Venice is one of the wetlands — "transition" areas between water and land — that have been compromised by human activities. Venice and its lagoon are prime examples of this diversity and frailty.
Thanks to Ca’ Foscari University of Venice and to the NGO We are here Venice, a portion of the salt marshes among the more than 55,000 hectares of lagoon will be restored by WaterLANDS, in one of the first projects funded by the European New Green Deal. This first step will serve to demonstrate the importance of restoring this type of ecosystem.
WaterLANDS (Water-based solutions for carbon storage, people and wilderness), which passed a competitive selection in the Horizon 2020 programme, has been fully funded by the European Commission with over €23 million. It has 32 partners in 14 countries and will last 5 years — a period longer than most European projects — in order to ensure that the best practices that will emerge from the project will be adopted on a local level.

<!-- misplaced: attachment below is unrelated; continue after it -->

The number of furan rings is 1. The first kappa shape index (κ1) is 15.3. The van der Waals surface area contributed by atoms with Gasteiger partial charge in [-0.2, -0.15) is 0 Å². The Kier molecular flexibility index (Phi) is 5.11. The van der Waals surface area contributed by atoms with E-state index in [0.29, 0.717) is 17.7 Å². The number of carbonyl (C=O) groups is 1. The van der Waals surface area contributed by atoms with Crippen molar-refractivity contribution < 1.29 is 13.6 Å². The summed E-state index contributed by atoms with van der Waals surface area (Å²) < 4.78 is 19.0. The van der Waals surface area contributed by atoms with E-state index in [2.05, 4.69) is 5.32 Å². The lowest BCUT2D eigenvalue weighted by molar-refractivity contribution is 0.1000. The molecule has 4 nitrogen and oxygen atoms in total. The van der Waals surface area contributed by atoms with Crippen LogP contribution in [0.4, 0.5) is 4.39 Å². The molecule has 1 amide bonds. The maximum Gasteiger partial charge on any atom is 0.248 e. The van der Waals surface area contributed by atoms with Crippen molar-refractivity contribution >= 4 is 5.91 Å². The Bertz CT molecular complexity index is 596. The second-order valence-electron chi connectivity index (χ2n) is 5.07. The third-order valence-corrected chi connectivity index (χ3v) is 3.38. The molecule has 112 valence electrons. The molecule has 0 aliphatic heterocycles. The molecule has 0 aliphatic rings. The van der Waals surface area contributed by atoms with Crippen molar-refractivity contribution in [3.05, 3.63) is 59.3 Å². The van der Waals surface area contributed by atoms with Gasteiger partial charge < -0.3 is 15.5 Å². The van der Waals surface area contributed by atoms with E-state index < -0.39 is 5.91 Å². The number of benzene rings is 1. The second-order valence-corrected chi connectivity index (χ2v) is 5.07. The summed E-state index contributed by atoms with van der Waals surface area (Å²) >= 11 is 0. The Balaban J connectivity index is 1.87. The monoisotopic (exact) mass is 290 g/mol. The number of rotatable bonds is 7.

These funds will also promote the development of new solutions that can be applied in different and wider areas starting with the 6 European sites that have been selected, including Venice.
Comprising diverse ecosystems including peatlands, fens, riparian marshes and coastal estuaries, wetlands are home to 40% of the world’s species. They also store and capture carbon, remove pollutants, and protect communities from flooding. Europe has already lost up to 90% of its original wetlands, resulting in massive biodiversity loss, water and food shortages, devastating floods and fires, coastal subsidence and erosion.